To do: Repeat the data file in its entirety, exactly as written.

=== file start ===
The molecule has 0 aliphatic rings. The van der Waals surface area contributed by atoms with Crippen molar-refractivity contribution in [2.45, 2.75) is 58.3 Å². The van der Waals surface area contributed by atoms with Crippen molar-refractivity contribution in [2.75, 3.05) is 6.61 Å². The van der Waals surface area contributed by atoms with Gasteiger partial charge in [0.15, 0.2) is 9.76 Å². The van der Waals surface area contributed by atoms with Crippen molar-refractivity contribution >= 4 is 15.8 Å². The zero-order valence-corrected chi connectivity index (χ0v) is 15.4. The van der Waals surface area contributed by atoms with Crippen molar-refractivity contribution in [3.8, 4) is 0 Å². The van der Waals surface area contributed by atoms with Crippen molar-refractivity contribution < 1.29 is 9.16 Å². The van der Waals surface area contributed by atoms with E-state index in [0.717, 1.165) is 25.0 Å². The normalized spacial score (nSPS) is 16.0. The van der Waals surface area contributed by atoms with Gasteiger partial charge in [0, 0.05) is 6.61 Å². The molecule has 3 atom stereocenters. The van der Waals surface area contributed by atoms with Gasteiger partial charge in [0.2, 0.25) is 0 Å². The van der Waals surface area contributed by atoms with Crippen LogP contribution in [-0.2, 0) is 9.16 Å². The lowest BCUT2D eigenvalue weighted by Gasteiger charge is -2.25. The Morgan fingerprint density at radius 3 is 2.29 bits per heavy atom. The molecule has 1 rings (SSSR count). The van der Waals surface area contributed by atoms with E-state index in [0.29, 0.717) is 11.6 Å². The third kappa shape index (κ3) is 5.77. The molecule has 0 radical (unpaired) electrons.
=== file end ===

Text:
The molecule has 0 aliphatic rings. The van der Waals surface area contributed by atoms with Crippen molar-refractivity contribution in [2.45, 2.75) is 58.3 Å². The van der Waals surface area contributed by atoms with Crippen molar-refractivity contribution in [2.75, 3.05) is 6.61 Å². The van der Waals surface area contributed by atoms with Gasteiger partial charge in [0.15, 0.2) is 9.76 Å². The van der Waals surface area contributed by atoms with Crippen molar-refractivity contribution >= 4 is 15.8 Å². The zero-order valence-corrected chi connectivity index (χ0v) is 15.4. The van der Waals surface area contributed by atoms with Crippen molar-refractivity contribution in [3.8, 4) is 0 Å². The van der Waals surface area contributed by atoms with Crippen molar-refractivity contribution < 1.29 is 9.16 Å². The van der Waals surface area contributed by atoms with E-state index in [0.717, 1.165) is 25.0 Å². The normalized spacial score (nSPS) is 16.0. The van der Waals surface area contributed by atoms with Gasteiger partial charge in [0, 0.05) is 6.61 Å². The molecule has 3 atom stereocenters. The van der Waals surface area contributed by atoms with Gasteiger partial charge in [0.2, 0.25) is 0 Å². The van der Waals surface area contributed by atoms with Crippen LogP contribution in [-0.2, 0) is 9.16 Å². The lowest BCUT2D eigenvalue weighted by Gasteiger charge is -2.25. The Morgan fingerprint density at radius 3 is 2.29 bits per heavy atom. The molecule has 1 rings (SSSR count). The van der Waals surface area contributed by atoms with E-state index in [0.29, 0.717) is 11.6 Å². The third kappa shape index (κ3) is 5.77. The molecule has 0 radical (unpaired) electrons.